A recent donation of 11 stereographic cards opens up a view of early Bowling Green, KY. These images are from 1886 and show downtown Bowling Green, the Barren River, an early school, the Fairview Cemetery, Southern Normal School, Main and State Streets and two bridges. Many of these albumen images have not been seen before. Stereographs like these were a vehicle for popular education and entertainment in the latter part of the nineteenth century. These images were mounted on cardboard with two almost identical photographs, side by side, and they had to be viewed with a stereoscope. Viewing them in this way created a three-dimensional effect. These images gave an opportunity for many to see views of far-away lands in a way that was not available to the general population. Their affordability and easy availability also made stereography a popular pastime that lasted over six decades. See other images of Bowling Green, KY by using KENCAT at kencat.wku.edu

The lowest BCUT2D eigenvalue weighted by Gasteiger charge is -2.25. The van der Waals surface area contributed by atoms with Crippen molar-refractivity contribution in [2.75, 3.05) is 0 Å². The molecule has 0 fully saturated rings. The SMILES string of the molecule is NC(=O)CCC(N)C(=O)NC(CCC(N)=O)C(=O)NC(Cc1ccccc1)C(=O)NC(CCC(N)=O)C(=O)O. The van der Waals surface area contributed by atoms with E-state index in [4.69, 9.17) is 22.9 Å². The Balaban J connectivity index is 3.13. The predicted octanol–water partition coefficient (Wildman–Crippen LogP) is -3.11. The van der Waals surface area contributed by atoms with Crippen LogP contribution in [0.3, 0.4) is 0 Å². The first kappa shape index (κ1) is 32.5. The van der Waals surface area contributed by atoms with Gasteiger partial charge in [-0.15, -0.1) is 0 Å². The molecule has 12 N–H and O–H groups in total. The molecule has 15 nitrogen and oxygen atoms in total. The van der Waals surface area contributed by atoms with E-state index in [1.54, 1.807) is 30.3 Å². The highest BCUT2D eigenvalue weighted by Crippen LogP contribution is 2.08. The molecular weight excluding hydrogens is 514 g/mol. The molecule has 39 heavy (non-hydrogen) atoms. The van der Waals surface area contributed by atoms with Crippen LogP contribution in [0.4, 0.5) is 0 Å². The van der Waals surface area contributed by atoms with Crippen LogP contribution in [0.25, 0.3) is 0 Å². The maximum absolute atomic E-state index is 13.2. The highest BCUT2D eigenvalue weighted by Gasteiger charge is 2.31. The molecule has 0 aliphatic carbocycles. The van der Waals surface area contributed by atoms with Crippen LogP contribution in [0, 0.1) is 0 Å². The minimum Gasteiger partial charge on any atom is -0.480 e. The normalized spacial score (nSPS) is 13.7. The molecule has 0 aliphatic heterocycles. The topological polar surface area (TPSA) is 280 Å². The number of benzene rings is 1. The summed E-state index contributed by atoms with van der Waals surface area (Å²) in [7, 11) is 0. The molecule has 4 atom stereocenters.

In doing research related to the opening of Ransdell Hall we’ve come across several Founders Day speeches. These are primarily from the 1960’s, but there is an especially interesting one that highlights the earliest years of WKU. A.L. Crabb’s Founders Day Address “It Sounds So Lovely What Our Fathers Did,” reprinted in April 1943 was delivered the previous November 16th. In it he relates his earliest memories as a student in the Southern Normal School in 1904. He introduces the listeners to a host of early faculty including J.S. Dickey, the Cherry Brothers, J.M. Guilliams, J.H. Clagett, M.A. Leiper and Laura Frazee to name a few. It is a great eyewitness account of the early years of WKU.